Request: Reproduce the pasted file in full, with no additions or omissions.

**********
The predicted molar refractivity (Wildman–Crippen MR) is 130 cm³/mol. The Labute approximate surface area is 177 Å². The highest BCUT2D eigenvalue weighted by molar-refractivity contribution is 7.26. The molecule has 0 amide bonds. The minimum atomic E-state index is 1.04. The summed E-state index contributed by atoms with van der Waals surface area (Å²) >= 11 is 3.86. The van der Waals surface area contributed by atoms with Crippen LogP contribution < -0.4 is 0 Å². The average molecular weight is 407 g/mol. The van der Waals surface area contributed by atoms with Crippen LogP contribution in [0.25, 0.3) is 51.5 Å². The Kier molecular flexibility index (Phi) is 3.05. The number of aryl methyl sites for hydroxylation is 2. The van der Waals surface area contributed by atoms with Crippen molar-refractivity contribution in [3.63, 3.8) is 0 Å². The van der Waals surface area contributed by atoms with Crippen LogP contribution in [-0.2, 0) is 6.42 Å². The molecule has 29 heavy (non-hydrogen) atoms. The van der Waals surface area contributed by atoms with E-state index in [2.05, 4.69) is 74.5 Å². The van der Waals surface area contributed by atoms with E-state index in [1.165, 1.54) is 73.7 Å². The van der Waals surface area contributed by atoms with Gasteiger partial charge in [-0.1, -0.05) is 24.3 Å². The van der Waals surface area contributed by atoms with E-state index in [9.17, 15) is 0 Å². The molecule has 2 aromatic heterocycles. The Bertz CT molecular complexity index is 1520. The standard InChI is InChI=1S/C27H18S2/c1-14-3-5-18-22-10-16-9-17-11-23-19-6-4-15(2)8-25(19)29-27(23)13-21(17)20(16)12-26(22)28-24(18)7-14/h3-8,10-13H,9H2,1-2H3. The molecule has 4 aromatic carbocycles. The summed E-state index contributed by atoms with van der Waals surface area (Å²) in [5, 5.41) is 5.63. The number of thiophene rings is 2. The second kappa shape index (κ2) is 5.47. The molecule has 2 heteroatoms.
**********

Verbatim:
The predicted molar refractivity (Wildman–Crippen MR) is 130 cm³/mol. The Labute approximate surface area is 177 Å². The highest BCUT2D eigenvalue weighted by molar-refractivity contribution is 7.26. The molecule has 0 amide bonds. The minimum atomic E-state index is 1.04. The summed E-state index contributed by atoms with van der Waals surface area (Å²) >= 11 is 3.86. The van der Waals surface area contributed by atoms with Crippen LogP contribution < -0.4 is 0 Å². The average molecular weight is 407 g/mol. The van der Waals surface area contributed by atoms with Crippen LogP contribution in [0.25, 0.3) is 51.5 Å². The Kier molecular flexibility index (Phi) is 3.05. The number of aryl methyl sites for hydroxylation is 2. The van der Waals surface area contributed by atoms with Crippen molar-refractivity contribution in [3.63, 3.8) is 0 Å². The van der Waals surface area contributed by atoms with Crippen LogP contribution in [-0.2, 0) is 6.42 Å². The molecule has 29 heavy (non-hydrogen) atoms. The van der Waals surface area contributed by atoms with E-state index in [2.05, 4.69) is 74.5 Å². The van der Waals surface area contributed by atoms with E-state index in [1.165, 1.54) is 73.7 Å². The van der Waals surface area contributed by atoms with Gasteiger partial charge in [-0.1, -0.05) is 24.3 Å². The van der Waals surface area contributed by atoms with E-state index in [9.17, 15) is 0 Å². The molecule has 2 aromatic heterocycles. The Bertz CT molecular complexity index is 1520. The standard InChI is InChI=1S/C27H18S2/c1-14-3-5-18-22-10-16-9-17-11-23-19-6-4-15(2)8-25(19)29-27(23)13-21(17)20(16)12-26(22)28-24(18)7-14/h3-8,10-13H,9H2,1-2H3. The molecule has 4 aromatic carbocycles. The summed E-state index contributed by atoms with van der Waals surface area (Å²) in [5, 5.41) is 5.63. The number of thiophene rings is 2. The second kappa shape index (κ2) is 5.47. The molecule has 2 heteroatoms.